Several years ago, management consultant Dr. Gerald Kushel studied a representative sample of America’s top executives. He found that only a small group - just 4% - rated themselves “very satisfied” with both their personal and professional lives.
I doubt many people were surprised to find that genuine contentment is a rare commodity in corporate boardrooms. We’ve all known hard-driving businessmen (and businesswomen) who ended up frustrated and burned out, even if they met their professional and financial goals. The executive who sacrifices his personal life to meet his business objectives is almost a proverb.
Yet this 4% maintained a remarkable sense of balance in their lives. Kushel found that “in addition to success in the marketplace, they manage to have extremely pleasing private lives, enduring and satisfying relationships with friends and family, and enjoy many quiet pleasures alone.”
These executives had an uncanny knack for managing skillfully and delegating effectively. But a couple of important characteristics separated the 4% - the ones who were “very satisfied” with both their personal and professional lives - from the burned-out majority.
For starters, Kushel found that the 4% met none of these stereotypes:
- They take their work, the company and their career very seriously.
- They ruin their family lives with their preoccupation with work.
- They operate under great stress.
- They are weighed down with multiple problems.
- They are real infighters.
- They have a strong need to control others, including both their peers and their subordinates.
- They stick to their guns when they’re right.
It turns out that these qualities - which together represent a caricature of the harried business executive - were almost completely absent among those who were happiest with their lives both at home and at work.
Instead of seeing themselves as driven executives whose careers define their lives, Kushel discovered that the 4% have a sense of identity that goes far beyond their job description or even their family’s definition of who they are.
Instead, they define themselves on their own terms. They see themselves as more than any one role at home or at the office. In fact, their identities are more generally drawn more from their values, their principles, their interests or their philosophy of life.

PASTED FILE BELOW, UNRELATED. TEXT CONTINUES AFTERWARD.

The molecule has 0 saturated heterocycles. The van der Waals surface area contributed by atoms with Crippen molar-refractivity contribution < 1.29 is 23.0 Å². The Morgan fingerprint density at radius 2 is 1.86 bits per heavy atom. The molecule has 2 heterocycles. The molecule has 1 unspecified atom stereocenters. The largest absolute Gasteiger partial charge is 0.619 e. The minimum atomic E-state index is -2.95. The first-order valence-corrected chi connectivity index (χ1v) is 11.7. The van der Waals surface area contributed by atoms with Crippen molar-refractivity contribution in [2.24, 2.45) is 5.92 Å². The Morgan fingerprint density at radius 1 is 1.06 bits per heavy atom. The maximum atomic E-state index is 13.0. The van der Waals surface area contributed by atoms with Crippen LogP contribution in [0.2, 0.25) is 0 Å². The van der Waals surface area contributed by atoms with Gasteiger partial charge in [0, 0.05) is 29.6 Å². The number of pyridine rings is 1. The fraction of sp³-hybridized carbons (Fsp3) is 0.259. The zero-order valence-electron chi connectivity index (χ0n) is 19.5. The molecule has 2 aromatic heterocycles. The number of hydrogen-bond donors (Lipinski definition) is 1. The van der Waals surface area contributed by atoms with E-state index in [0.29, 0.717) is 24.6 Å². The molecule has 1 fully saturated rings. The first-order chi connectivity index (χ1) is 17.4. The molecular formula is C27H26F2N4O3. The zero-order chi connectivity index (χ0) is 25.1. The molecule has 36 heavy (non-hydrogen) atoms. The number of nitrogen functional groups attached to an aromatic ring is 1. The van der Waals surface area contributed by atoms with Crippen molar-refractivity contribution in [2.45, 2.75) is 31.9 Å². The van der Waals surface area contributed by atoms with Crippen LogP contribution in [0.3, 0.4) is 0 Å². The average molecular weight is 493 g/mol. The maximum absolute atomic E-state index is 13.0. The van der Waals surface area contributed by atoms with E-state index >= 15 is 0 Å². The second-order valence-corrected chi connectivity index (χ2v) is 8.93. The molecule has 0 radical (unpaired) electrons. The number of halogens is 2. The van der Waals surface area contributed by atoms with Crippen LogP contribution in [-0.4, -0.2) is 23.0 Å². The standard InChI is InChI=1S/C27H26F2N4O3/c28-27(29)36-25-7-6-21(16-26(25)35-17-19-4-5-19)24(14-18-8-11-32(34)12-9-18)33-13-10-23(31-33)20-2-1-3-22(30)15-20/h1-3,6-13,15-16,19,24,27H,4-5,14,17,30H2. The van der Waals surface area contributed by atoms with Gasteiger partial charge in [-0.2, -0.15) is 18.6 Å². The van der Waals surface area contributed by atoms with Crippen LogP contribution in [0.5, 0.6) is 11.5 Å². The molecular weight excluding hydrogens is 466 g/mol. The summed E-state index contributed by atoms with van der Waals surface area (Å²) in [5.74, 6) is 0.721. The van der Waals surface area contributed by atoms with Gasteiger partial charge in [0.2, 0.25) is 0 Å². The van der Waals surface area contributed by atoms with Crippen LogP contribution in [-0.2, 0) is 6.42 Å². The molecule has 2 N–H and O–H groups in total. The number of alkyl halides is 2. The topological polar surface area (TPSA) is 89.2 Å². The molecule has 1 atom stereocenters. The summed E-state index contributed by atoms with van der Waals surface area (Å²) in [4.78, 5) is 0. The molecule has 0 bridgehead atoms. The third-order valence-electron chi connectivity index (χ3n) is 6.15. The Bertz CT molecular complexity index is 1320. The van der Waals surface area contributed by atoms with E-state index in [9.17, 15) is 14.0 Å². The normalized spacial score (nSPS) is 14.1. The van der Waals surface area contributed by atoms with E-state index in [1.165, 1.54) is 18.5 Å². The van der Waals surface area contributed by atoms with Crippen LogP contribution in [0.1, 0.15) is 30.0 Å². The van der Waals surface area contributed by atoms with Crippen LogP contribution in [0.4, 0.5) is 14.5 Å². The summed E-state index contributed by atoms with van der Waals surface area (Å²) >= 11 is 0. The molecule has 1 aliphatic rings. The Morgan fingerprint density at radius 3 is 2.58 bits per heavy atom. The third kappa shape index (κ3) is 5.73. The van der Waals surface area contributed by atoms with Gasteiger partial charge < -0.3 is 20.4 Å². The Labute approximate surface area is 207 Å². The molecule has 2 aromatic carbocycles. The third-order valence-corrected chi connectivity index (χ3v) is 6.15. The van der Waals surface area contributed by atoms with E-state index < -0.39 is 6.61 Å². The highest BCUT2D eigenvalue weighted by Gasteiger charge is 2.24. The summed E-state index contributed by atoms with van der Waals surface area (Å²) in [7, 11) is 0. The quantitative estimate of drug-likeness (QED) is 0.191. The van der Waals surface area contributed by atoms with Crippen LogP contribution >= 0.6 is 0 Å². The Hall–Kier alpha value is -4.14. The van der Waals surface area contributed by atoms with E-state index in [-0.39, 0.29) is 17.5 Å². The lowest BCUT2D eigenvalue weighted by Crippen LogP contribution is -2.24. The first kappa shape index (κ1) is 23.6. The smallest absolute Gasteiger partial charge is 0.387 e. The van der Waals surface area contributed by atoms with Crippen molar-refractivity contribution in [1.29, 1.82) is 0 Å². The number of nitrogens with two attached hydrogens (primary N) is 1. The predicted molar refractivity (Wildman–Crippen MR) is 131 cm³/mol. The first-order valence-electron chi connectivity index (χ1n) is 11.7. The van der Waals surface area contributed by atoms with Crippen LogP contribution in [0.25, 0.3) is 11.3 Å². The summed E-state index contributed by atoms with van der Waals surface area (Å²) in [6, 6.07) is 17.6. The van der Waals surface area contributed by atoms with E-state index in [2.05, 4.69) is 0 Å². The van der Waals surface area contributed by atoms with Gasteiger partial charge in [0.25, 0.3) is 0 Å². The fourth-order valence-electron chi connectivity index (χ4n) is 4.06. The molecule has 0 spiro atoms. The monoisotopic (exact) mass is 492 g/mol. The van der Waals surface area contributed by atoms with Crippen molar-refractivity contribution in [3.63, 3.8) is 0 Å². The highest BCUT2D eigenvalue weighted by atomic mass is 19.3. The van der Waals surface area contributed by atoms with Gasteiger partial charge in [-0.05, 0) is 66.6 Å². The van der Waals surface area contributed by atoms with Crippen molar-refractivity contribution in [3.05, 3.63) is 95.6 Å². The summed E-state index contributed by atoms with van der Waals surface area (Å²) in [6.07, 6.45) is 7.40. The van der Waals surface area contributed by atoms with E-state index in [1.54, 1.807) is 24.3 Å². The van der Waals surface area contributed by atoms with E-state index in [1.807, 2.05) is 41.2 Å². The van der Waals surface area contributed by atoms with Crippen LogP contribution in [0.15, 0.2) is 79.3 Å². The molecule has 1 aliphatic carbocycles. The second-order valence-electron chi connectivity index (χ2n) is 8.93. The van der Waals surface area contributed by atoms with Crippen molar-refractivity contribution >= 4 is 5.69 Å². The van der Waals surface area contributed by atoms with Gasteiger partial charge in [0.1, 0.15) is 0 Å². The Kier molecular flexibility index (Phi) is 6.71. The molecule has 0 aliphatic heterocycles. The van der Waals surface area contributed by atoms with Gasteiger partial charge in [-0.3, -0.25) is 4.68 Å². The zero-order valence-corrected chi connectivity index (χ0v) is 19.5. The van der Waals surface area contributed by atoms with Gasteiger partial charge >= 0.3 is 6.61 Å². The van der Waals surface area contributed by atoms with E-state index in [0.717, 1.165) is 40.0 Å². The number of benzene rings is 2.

It’s not unusual to find many artists, academics, 9-to-5’ers and assorted slackers with this point of view. But top executives?
Absolutely. One CEO of a national manufacturing company pled with Kushel, “Please don’t let anyone know. If the people back at my company found out how lightly I take my job, they’d feel very much let down. They enjoy thinking of me as a workaholic. So sometimes when things go wrong, I feign worry and upset. They love it. Sometimes I act angry just to get my people moving. Acting angry can be productive, but really being angry usually makes very little sense. Deep down, I never forget that there are many, many more important things in this world than making profits.”
Men and women with a heightened sense of self found it easier to achieve their objectives and accept occasional setbacks - even serious ones - with relative equanimity.
The 4% took responsibility for the circumstances in their lives. They virtually never saw their problems as the result of their spouses, their colleagues, their children, bad luck or “the breaks.” Rather they consistently went out of their way to place the responsibility for unhappy outcomes on their own shoulders.
Acknowledging that we are largely responsible for the circumstances in our lives creates the power to change them.
However, Kushel’s survey reveals that those who want nothing more than money, power and prestige are often frustrated by their inability to achieve it. Why? Because they want it so badly, he discovered, that they cramp their style, turn off potential allies and inadvertently undo their own efforts. Those who put money and status in perspective, on the other hand, often achieved material success with relative ease.
The 4% are onto something here.
Conventional wisdom says that to get everything you want, it’s often a matter of trying harder and “wanting it more.” Kushel found just the opposite: Success at home and at work is more likely the result of putting yourself and your objectives in perspective… and, ironically, wanting it less.